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Former Alabama baseball coach given 15-year show-cause by NCAA after betting scandal

Brad Bohannon was fired in May after he gave a friend information about his team as the friend attempted to wager $100,000 against Alabama

Brad Bohannon had been Alabama's baseball coach since 2018. (Photo by Chris Graythen/Getty Images)
Brad Bohannon had been Alabama's baseball coach since 2018. (Photo by Chris Graythen/Getty Images) (Getty Images)

Former Alabama baseball coach Brad Bohannon received a 15-year show-cause penalty from the NCAA on Thursday after he provided a bettor in Ohio with information about his team.

Bohannon was fired in May 2023 after Ohio and New Jersey halted betting on Alabama baseball games. Action on the games was stopped because a friend of Bohannon’s attempted to make a $100,000 wager against Alabama at the sportsbook at the Great American Ballpark in Cincinnati.

“The school and enforcement staff agreed that the violations in this case occurred when Bohannon communicated — via an encrypted messaging app — with an individual he knew to be engaged in sports betting activities and provided insider information about the starting lineup before notifying the opposing team,” the NCAA’s statement said. “Specifically, Bohannon said [student-athlete] is out for sure … lemme know when I can tell [opposing team] … Hurry.’”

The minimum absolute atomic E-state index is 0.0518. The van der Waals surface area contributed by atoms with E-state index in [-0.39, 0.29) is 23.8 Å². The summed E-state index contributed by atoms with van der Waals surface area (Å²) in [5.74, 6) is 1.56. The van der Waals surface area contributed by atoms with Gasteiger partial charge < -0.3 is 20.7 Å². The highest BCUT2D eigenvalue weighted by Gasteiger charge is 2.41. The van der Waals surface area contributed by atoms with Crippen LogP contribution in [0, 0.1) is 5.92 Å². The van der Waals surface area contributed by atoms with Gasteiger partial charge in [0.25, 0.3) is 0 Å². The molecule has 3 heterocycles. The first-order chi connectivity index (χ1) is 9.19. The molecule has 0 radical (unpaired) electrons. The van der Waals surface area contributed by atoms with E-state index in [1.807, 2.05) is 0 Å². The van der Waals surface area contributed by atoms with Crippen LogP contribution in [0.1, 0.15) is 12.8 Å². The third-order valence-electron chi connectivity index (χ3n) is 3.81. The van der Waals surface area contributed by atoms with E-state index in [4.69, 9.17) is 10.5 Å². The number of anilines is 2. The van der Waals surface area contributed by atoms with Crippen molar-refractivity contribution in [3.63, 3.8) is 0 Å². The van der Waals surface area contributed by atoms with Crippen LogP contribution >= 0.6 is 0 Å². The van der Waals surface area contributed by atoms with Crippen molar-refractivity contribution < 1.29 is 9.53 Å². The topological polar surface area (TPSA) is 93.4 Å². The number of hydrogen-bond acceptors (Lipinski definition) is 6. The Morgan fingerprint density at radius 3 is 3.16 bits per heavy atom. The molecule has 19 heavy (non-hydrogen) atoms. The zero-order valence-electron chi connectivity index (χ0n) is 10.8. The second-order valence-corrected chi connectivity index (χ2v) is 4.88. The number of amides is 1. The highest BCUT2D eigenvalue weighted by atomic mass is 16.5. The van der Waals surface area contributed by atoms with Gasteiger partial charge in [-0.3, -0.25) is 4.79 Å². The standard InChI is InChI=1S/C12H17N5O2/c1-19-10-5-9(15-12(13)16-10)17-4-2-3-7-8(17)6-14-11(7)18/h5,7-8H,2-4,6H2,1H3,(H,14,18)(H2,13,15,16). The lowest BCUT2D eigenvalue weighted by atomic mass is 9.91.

“Shortly after the bettor received that information, he attempted to place a $100,000 wager on the Alabama game, but sportsbook staff limited him to a $15,000 wager and declined his attempts to place additional bets due to suspicious activity.”

Per reporting over the summer, Bohannon had told his friend Eugene Neff Jr. that Alabama pitcher Luke Holman wouldn’t be able to pitch against LSU on April 28. Alabama lost the game 8-6. According to the NCAA’s findings, Neff wasn't exactly discreet about the insider information he had.

“This suspicious activity included the bettor’s insistent demeanor to get the bet placed and statements to sportsbook staff that the bet was ‘for sure going to win’ and ‘if only you guys knew what I knew,’" the NCAA's penalty report said. "The suspicious activity also included the bettor showing sportsbook staff messages from Bohannon and explaining that the messages were Bohannon informing bettor that Alabama was scratching its starting pitcher before the game and before Bohannon alerted LSU.”

The NCAA noted that Bohannon didn’t cooperate with investigators after he was fired from the school. The show-cause penalty doesn’t explicitly prohibit a school from hiring Bohannon, but any prospective employer has to make its case to the NCAA as to why Bohannon deserves to be hired. Given the NCAA’s findings, that would be a tough case to make.

"Integrity of games is of the utmost importance to NCAA members, and the panel is deeply troubled by Bohannon's unethical behavior," NCAA Division I Committee on Infractions chief hearing officer Vince Nicastro said. "Coaches, student-athletes and administrators have access to information deemed valuable to those involved in betting. Improperly sharing that information for purposes of sports betting cuts to the heart of the honesty and sportsmanship we expect of our members and is particularly egregious when shared by those who have the ability to influence the outcome of games."

Alabama baseball, meanwhile, has been placed on probation for three years and was given a $5,000 fine.

Bohannon had been Alabama’s coach since 2018 and was an assistant at two other SEC schools before he was hired. The Crimson Tide were 30-15 overall and 9-12 in the SEC when Bohannon was fired.